I believe that exploiting inefficiencies in crypto prediction markets is an easy way to make market beating returns. This guide is a step by step walkthrough of how to make bets on these markets. I think this is useful because the process is somewhat complicated and there are a few non-obvious mistakes which can wipe out your returns.
The payoff per trade is in the region of 3% with a roughly 30 – 60 day turnaround time. Because of various costs, it’s probably not economical to trade on less than 5k USD as the fixed costs will eat up your margin.
This is not financial advice. I may be wrong. The steps may be wrong. The specifics will become outdated over time. This is not zero-risk.
1: What are crypto prediction markets
Prediction markets are markets where people predict things, then the thing happens and then people either make or loose money based on whether their predictions were correct. The "market" in prediction market comes from the fact that rather than having a single agent set the odds and offer people bets, as is the case with a bookie, instead there is a supply of options representing outcomes which people bid on and freely exchange. The tokens are distributed in an initial auction. People can trade their tokens between the auction and the market resolving. Once the market resolves, those options can be redeemed for a fixed amount if they represent the correct outcome. Tokens representing the incorrect outcome are worthless.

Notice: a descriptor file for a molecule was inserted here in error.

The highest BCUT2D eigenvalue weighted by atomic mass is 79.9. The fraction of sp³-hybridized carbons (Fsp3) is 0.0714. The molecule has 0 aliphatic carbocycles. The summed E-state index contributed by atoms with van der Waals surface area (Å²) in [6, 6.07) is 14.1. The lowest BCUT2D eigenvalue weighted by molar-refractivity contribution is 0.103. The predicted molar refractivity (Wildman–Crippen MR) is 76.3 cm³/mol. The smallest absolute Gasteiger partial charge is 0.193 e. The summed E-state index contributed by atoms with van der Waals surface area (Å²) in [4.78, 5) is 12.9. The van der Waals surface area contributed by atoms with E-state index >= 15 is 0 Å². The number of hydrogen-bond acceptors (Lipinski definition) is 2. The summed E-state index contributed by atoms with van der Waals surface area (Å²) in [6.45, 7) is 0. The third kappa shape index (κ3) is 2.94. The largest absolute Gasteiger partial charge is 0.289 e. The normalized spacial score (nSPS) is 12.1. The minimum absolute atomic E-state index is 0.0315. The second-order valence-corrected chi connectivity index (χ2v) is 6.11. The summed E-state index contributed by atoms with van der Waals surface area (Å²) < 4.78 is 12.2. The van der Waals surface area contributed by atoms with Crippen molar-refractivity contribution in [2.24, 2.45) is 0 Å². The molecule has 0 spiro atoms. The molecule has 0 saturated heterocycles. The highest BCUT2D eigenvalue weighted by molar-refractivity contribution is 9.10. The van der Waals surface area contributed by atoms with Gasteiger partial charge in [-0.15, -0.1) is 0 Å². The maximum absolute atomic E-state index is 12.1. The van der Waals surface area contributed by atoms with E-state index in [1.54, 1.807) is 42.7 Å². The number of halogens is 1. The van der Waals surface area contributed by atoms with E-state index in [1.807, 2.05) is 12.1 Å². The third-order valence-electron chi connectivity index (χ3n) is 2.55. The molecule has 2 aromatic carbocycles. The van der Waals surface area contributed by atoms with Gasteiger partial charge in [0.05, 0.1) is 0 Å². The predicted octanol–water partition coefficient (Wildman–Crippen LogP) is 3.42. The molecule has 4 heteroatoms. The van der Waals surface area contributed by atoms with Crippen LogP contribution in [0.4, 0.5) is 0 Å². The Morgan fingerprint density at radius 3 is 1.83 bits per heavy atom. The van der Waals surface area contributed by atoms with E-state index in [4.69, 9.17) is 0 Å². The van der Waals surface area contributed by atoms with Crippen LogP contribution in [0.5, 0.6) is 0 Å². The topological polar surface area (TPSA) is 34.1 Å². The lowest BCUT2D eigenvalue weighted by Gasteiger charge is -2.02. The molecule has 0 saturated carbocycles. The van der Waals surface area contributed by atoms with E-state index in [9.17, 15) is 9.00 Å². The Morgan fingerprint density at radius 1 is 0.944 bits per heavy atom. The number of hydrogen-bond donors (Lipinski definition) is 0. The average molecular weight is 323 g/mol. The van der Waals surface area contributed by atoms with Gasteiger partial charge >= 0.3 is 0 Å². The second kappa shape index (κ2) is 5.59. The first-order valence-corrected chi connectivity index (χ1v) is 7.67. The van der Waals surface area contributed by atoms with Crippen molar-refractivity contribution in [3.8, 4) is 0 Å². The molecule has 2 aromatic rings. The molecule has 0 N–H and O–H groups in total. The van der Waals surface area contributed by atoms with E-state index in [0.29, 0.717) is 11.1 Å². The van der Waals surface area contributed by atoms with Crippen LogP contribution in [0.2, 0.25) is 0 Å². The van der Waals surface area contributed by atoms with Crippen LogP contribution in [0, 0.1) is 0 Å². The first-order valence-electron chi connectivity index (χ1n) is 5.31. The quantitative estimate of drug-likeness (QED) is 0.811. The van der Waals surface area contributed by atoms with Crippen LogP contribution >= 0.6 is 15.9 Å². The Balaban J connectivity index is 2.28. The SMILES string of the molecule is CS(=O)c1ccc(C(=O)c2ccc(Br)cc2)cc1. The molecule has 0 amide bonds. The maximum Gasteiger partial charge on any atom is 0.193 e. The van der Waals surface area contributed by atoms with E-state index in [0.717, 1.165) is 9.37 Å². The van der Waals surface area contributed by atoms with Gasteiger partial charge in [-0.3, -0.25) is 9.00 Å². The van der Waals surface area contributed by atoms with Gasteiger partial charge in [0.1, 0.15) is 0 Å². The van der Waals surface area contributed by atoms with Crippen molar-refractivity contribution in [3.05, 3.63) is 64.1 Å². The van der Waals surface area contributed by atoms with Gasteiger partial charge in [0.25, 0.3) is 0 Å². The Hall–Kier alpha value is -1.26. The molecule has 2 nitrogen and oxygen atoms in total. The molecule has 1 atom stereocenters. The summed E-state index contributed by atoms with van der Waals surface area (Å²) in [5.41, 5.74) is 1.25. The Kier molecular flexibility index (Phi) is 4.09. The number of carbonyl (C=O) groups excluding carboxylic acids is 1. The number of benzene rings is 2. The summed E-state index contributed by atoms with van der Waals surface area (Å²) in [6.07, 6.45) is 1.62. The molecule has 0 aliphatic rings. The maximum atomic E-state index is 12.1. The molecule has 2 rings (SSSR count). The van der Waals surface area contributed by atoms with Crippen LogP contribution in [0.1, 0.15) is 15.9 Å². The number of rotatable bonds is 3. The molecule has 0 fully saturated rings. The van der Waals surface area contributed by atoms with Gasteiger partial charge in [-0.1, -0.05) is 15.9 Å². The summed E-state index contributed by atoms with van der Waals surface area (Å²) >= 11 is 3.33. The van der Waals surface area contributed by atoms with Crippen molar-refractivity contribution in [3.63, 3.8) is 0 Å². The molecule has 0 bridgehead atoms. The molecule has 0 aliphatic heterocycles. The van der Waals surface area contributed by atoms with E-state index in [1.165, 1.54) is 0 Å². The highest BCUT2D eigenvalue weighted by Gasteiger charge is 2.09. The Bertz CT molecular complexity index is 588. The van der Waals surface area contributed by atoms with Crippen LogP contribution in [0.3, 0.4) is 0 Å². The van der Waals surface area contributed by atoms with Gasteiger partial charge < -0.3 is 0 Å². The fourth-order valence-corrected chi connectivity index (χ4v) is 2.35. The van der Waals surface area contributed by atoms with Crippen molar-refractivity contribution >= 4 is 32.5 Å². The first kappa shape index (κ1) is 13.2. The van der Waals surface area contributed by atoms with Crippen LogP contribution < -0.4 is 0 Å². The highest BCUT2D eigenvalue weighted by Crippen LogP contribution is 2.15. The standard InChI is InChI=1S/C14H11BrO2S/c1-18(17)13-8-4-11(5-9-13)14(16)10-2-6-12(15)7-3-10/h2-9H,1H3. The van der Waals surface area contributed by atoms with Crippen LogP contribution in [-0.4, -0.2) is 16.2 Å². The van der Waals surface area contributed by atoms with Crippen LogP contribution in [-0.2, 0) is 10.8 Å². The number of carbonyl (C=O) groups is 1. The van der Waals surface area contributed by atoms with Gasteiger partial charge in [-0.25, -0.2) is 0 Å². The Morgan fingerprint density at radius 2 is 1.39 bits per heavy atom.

There are various kinds of markets and formats but the simplest is a binary yes no question which resolves on a specific date. A few examples are:
- "Will 100 million people have received a dose of an approved COVID-19 vaccine in the US by April 1, 2021?"
- "Will ETH be above $2000 on April 1st, 2021?"
The tokens for these markets typically resolve for 1$ if they’re correct or 0$ if incorrect, meaning the token price is bounded between 0$ – 1$ and converts neatly to a percentage.
2: Why should we believe we can beat the market?
On the object level because these markets are often obviously insane. At the date of writing there is an active prediction market asking if Trump will be president of the USA on the 31st of May, 2021. The odds are 0.95/0.05. Vitaliks post describing how he made money from the US election is another good example. On a more meta level, because prediction markets are far less optimized than other financial markets. Prediction markets today are small, shallow and inaccessible. Because of this they are not subject to the strong optimizing forces that work on larger markets such as those for stocks/bonds. Most of the money in prediction markets comes amateurs making bets with their personal money, not professionals and financial institutions whose existence depends on being better than you at making those bets.
3: How to identify good bets on prediction markets?
Intuition and common sense combined with basic research. To me it’s been fairly obvious when certain markets were deeply wrong. A few markets I think are insane at the moment: